• Allow them to throw anything inside our vehicle (and I’ll impose a punishment if they do)

The next time I shop for a car, I’ll look for one with anti-distraction features.

Information provided by Parents.com/driving-pledge

Child Proofing Your Home

Blocks - Infant GirlAs a parent, you probably never stop worrying about your child. Is he or she happy? Healthy? Safe? While you can’t control everything, there are steps that you can take in your home to help improve your child’s safety and well-being.

Childproofing your home can be an overwhelming task. The most effective way to start is to evaluate your home, room by room, from your child’s perspective. If your child is crawling, get down on your hands and knees. Is your child toddling or walking? Get down to his or her level and check out the view. If you were crawling, toddling or walking where would you go? What looks tempting or interesting? What is within reach? Where could you climb? While not all accidents can be avoided, below are some general childproofing tips to help you get started. Remember to evaluate every area in your home for potential dangers.

Also keep in mind that childproofing is an ongoing process. As your child grows and develops (e.g., crawling, toddling, walking), you will need to reevaluate your childproofing efforts upon each milestone.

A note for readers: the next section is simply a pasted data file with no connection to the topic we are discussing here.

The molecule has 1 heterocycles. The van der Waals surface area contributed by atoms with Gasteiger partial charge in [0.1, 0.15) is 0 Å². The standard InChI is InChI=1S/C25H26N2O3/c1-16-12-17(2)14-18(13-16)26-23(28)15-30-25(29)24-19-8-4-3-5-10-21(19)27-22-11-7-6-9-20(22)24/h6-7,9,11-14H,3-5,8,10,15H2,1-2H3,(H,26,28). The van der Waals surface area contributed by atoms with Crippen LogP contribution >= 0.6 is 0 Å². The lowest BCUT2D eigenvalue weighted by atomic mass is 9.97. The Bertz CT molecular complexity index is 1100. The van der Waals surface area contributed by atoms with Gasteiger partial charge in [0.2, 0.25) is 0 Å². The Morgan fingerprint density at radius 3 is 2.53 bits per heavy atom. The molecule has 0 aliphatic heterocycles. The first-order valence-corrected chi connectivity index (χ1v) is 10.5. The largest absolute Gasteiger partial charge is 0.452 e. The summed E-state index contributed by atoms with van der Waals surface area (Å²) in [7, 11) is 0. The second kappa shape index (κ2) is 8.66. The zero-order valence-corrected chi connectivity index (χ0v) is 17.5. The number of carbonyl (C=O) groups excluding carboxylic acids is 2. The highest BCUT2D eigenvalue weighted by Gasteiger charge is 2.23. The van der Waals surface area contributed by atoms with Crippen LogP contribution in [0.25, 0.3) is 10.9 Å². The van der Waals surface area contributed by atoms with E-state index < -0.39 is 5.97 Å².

Furniture & Appliances

  • Secure heavy furniture and appliances to walls wherever possible.
  • Store heavy items on the bottoms of furniture such as bookshelves and cabinets so they are not top heavy.
  • Keep furniture and/or office drawers closed when not in use – climbing children tend to use these as ladders.
  • Make sure heavy appliances, such as televisions and computers, are pushed back from the edges of furniture – bolt them to the wall if possible.
  • Cover pointed edges of furniture with guards or bumpers
  • In the kitchen, use a stove guard to prevent your child from touching the burners or pulling at hot pots.
  • Use plastic covers if the stove’s knobs are within your child’s reach.
  • Always lock your oven or invest in a lock to prevent your child from opening the oven door.

Doors & Windows

  • Keep windows and doors closed and locked when not in use.
  • Use door knob covers. Be sure that these covers are sturdy enough not to break, but also allow doors to open quickly by and adult in case of emergency.
  • Use door stops or door holders on doors and hinges to keep little fingers safe.
  • Place marks or stickers on glass and sliding doors to make them visible.
  • Keep furniture away from windows.